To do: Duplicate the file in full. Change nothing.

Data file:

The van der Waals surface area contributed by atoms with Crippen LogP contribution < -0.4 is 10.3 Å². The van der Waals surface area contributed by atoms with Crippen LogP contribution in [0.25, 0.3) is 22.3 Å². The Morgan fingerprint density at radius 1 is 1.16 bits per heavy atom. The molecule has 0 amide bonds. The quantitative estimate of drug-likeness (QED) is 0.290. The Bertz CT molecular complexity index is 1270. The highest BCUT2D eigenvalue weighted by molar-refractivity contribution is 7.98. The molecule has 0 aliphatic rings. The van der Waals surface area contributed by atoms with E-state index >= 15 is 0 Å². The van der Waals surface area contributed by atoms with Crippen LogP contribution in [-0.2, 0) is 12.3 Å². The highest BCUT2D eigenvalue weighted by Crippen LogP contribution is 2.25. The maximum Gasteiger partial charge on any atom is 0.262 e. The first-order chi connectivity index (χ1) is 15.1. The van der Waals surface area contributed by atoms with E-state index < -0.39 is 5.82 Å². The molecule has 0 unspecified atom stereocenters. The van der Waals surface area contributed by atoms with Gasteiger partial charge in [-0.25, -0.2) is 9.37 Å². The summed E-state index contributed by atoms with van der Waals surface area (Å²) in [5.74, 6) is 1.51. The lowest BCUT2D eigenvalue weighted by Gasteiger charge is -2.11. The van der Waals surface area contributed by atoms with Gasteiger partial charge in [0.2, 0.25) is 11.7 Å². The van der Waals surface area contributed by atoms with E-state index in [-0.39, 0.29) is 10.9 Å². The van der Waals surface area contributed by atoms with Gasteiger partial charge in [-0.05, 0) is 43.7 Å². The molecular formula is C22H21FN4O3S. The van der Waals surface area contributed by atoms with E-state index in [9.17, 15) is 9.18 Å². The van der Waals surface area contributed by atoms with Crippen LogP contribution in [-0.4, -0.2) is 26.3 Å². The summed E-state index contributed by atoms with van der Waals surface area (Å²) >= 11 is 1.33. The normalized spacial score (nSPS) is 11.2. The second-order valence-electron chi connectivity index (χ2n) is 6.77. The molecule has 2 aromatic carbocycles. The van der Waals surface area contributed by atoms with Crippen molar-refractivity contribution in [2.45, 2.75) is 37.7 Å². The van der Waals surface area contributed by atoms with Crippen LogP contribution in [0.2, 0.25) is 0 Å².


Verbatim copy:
The van der Waals surface area contributed by atoms with Crippen LogP contribution < -0.4 is 10.3 Å². The van der Waals surface area contributed by atoms with Crippen LogP contribution in [0.25, 0.3) is 22.3 Å². The Morgan fingerprint density at radius 1 is 1.16 bits per heavy atom. The molecule has 0 amide bonds. The quantitative estimate of drug-likeness (QED) is 0.290. The Bertz CT molecular complexity index is 1270. The highest BCUT2D eigenvalue weighted by molar-refractivity contribution is 7.98. The molecule has 0 aliphatic rings. The van der Waals surface area contributed by atoms with E-state index >= 15 is 0 Å². The van der Waals surface area contributed by atoms with Crippen LogP contribution in [-0.2, 0) is 12.3 Å². The highest BCUT2D eigenvalue weighted by Crippen LogP contribution is 2.25. The maximum Gasteiger partial charge on any atom is 0.262 e. The first-order chi connectivity index (χ1) is 15.1. The van der Waals surface area contributed by atoms with E-state index < -0.39 is 5.82 Å². The molecule has 0 unspecified atom stereocenters. The van der Waals surface area contributed by atoms with Gasteiger partial charge in [-0.25, -0.2) is 9.37 Å². The summed E-state index contributed by atoms with van der Waals surface area (Å²) in [5.74, 6) is 1.51. The lowest BCUT2D eigenvalue weighted by Gasteiger charge is -2.11. The van der Waals surface area contributed by atoms with Gasteiger partial charge in [0.2, 0.25) is 11.7 Å². The van der Waals surface area contributed by atoms with E-state index in [-0.39, 0.29) is 10.9 Å². The van der Waals surface area contributed by atoms with Gasteiger partial charge in [-0.05, 0) is 43.7 Å². The molecular formula is C22H21FN4O3S. The van der Waals surface area contributed by atoms with E-state index in [9.17, 15) is 9.18 Å². The van der Waals surface area contributed by atoms with Crippen LogP contribution in [-0.4, -0.2) is 26.3 Å². The summed E-state index contributed by atoms with van der Waals surface area (Å²) >= 11 is 1.33. The normalized spacial score (nSPS) is 11.2. The second-order valence-electron chi connectivity index (χ2n) is 6.77. The molecule has 2 aromatic carbocycles. The van der Waals surface area contributed by atoms with Crippen molar-refractivity contribution in [2.45, 2.75) is 37.7 Å². The van der Waals surface area contributed by atoms with Crippen LogP contribution in [0.2, 0.25) is 0 Å².